An Italian Christmas (redux)
I have posted this every year since God only knows when.
After a not so recent comment from the author, (3.3.08) I’ve found the man behind the story and have given him full credit.
Wonderful story, Bill.
It almost made me take the chino’s to Browntown . . .
An Italian Christmas
I thought it would be a nice idea to bring a date to my parents’ house on Christmas Eve.
I thought it would be interesting for a non-Italian girl to see how an Italian family spends the holidays. I thought my mother and my date would hit it off like partridges and pear trees.
So, I was wrong. Sue me.
I had only known Karen for three weeks when I extended the invitation.
“I know these family things can be a little weird,” I told her, “but my folks
are great, and we always have a lot of fun on Christmas Eve.”
“Sounds fine to me,” Karen said.
I had only known my mother for 31 years when I told her I’d be bringing Karen with me.
“She’s a very nice girl and she’s really looking forward to meeting all of you.”
“Sounds fine to me,” my mother said.
And that was that.
Two telephone calls.
What more could I want?
I should point out, I suppose, that in Italian households, Christmas Eve is the social event of the season — an Italian woman’s reason d’etre.
She cleans. She cooks. She bakes. She orchestrates every minute of the entire evening.
Christmas Eve is what Italian women live for.
I should also point out, I suppose, that when it comes to the kind of women that make Italian men go nuts, Karen is it.
She doesn’t clean.
She doesn’t cook.
She doesn’t bake.
And she has the largest breasts I have ever seen on a human being.
I brought her anyway.
Karen and I walk in and putter around for half an hour waiting for the other guests to show up. During that half hour, my mother grills Karen like a cheeseburger and cannily determines that Karen does not clean, cook, or bake. My father is equally observant. He pulls me into the living room and notes, “She has the largest breasts I have ever seen on a human being.”
7:30 p.m. –
Others arrive. Uncle Ziti walks in with my Aunt Mafalde, assorted kids, assorted gifts.
We sit around the dining room table for antipasto, a symmetrically composed platter of lettuce, roasted peppers, black olives, salami, prosciutto, provolone, and anchovies.
When I offer to make Karen’s plate she says, “Thank you. But none of those things, okay?”
She points to the anchovies. “You don’t like anchovies?” I ask. “I don’t like fish,” Karen announces to one and all, as 67 other varieties of foods-that-swim are baking, broiling and simmering in the next room.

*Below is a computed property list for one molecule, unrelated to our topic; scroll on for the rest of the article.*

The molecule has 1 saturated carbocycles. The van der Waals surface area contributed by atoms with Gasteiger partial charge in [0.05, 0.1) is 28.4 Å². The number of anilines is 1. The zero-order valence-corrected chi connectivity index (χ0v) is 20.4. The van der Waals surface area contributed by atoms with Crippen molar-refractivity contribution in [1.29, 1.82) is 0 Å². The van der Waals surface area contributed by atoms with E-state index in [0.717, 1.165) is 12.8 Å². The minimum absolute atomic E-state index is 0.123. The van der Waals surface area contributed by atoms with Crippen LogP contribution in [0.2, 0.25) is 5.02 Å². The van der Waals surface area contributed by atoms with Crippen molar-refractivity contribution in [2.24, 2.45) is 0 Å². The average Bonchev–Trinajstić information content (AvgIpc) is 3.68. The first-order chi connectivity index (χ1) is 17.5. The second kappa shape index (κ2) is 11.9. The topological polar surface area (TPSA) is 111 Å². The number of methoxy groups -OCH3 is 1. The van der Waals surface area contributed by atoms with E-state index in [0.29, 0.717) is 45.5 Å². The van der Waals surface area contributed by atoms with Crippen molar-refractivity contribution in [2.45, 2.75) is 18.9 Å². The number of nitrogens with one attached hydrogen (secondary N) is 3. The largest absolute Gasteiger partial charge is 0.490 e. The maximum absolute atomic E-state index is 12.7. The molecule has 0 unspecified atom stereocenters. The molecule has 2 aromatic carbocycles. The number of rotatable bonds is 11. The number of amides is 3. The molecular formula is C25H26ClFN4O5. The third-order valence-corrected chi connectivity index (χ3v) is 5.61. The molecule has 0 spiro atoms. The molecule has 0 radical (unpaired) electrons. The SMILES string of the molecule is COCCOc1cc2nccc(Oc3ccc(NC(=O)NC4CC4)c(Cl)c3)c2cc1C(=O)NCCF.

My mother makes the sign of the cross and things are getting uncomfortable.
Aunt Mafalde asks Karen what her family eats on Christmas Eve.
Karen says, “Knockwurst.”
My father, who is still staring in a daze, at Karen’s chest,
temporarily snaps out of it to murmur, “Knockers?”
My mother kicks him so hard he gets a blood clot.
None of this is turning out the way I’d hoped.
8:00 p.m. –
The spaghetti and crab sauce is on the way to the table. Karen declines the crab sauce and says she’ll make her own with butter and ketchup. My mother asks me to join her in the kitchen. I take
My “Merry Christmas” napkin from my lap, place it on the “Merry Christmas” tablecloth and walk into the kitchen. “I don’t want to start any trouble,” my mother says calmly, clutching a bottle of ketchup in her hands. “But if she pours this on my pasta, I’m going to throw acid in her face.” “Come on,” I tell her. “It’s Christmas. Let her eat what she wants.”
My mother considers the situation, and then nods.
As I turn to walk back into the dining room, she grabs my shoulder. “Tell me the truth,” she says, “are you serious with this tramp?”
“She’s not a tramp,” I reply. “And I’ve only known her for three weeks.”
“Well, it’s your life”, she tells me, “but if you marry her, she’ll poison you.”
8:30 p.m. –
My stomach is knotted like one of those macramé plant hangers that are always three times larger than the plants they hold. All the women get up to clear away the spaghetti dishes, except for Karen, who, instead, lights a cigarette.
“Why don’t you give them a little hand?” I politely suggest.
Karen makes a face and walks into the kitchen carrying three forks.
“Dear, you don’t have to do that,” my mother tells her, smiling painfully.
“Oh, okay,” Karen says, putting the forks on the sink.
As she reenters the dining room, a wine glass flies over her head, and smashes against the wall. From the kitchen, my mother says, “Whoops.”
I vaguely remember that line from Torch Song Trilogy. “Whoops?”
No. “Whoops is when you fall down an elevator shaft.”
More fish comes out.
After some goading, Karen tries a piece of scungilli, which she describes as “slimy, like worms.” My mother winces, bites her hand and pounds her chest like one of those old women you always see in the sixth row of a funeral home.
Aunt Mafalde does the same.
Karen, believing that this is something that all Italian women do on Christmas Eve, bites her hand and pounds her chest. My Uncle Ziti doesn’t know what to make of it.
My father’s dentures fall out and chew a six-inch gash in the tablecloth.
10:00 p.m. –
Coffee, dessert. Espresso all around. A little anisette. A curl of lemon peel.
When Karen asks for milk, my mother finally slaps her in the face with cannoli.
I guess it had to happen sooner or later.
Karen, believing that this is something that all Italian women do on Christmas Eve, picks up cannoli and slaps my mother with it.
“This is fun,” Karen says.
Fun? No. Fun is when you fall down an elevator shaft.
But, amazingly, everyone is laughing and smiling and filled with good cheer — even my mother, who grabs me by the shoulder, laughs and
“Get this bitch out of my house.”
Sounds fine to me.